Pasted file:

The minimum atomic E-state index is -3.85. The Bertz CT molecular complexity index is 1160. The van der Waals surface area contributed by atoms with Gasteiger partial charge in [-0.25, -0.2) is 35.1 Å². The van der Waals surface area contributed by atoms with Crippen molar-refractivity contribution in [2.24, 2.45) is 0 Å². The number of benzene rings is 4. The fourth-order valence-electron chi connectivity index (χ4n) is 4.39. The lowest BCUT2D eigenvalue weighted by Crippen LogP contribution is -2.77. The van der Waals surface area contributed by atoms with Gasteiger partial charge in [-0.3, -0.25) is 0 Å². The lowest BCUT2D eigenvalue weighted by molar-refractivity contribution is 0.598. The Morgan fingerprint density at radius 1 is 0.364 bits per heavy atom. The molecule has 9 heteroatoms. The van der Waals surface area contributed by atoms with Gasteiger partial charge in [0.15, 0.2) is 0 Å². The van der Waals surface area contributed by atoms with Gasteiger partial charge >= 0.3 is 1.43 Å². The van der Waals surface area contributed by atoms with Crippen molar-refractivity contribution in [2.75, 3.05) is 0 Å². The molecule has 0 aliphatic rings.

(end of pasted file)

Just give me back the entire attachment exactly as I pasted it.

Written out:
The minimum atomic E-state index is -3.85. The Bertz CT molecular complexity index is 1160. The van der Waals surface area contributed by atoms with Gasteiger partial charge in [-0.25, -0.2) is 35.1 Å². The van der Waals surface area contributed by atoms with Crippen molar-refractivity contribution in [2.24, 2.45) is 0 Å². The number of benzene rings is 4. The fourth-order valence-electron chi connectivity index (χ4n) is 4.39. The lowest BCUT2D eigenvalue weighted by Crippen LogP contribution is -2.77. The van der Waals surface area contributed by atoms with Gasteiger partial charge in [-0.3, -0.25) is 0 Å². The lowest BCUT2D eigenvalue weighted by molar-refractivity contribution is 0.598. The Morgan fingerprint density at radius 1 is 0.364 bits per heavy atom. The molecule has 9 heteroatoms. The van der Waals surface area contributed by atoms with Gasteiger partial charge in [0.15, 0.2) is 0 Å². The van der Waals surface area contributed by atoms with Gasteiger partial charge >= 0.3 is 1.43 Å². The van der Waals surface area contributed by atoms with Crippen molar-refractivity contribution in [2.75, 3.05) is 0 Å². The molecule has 0 aliphatic rings.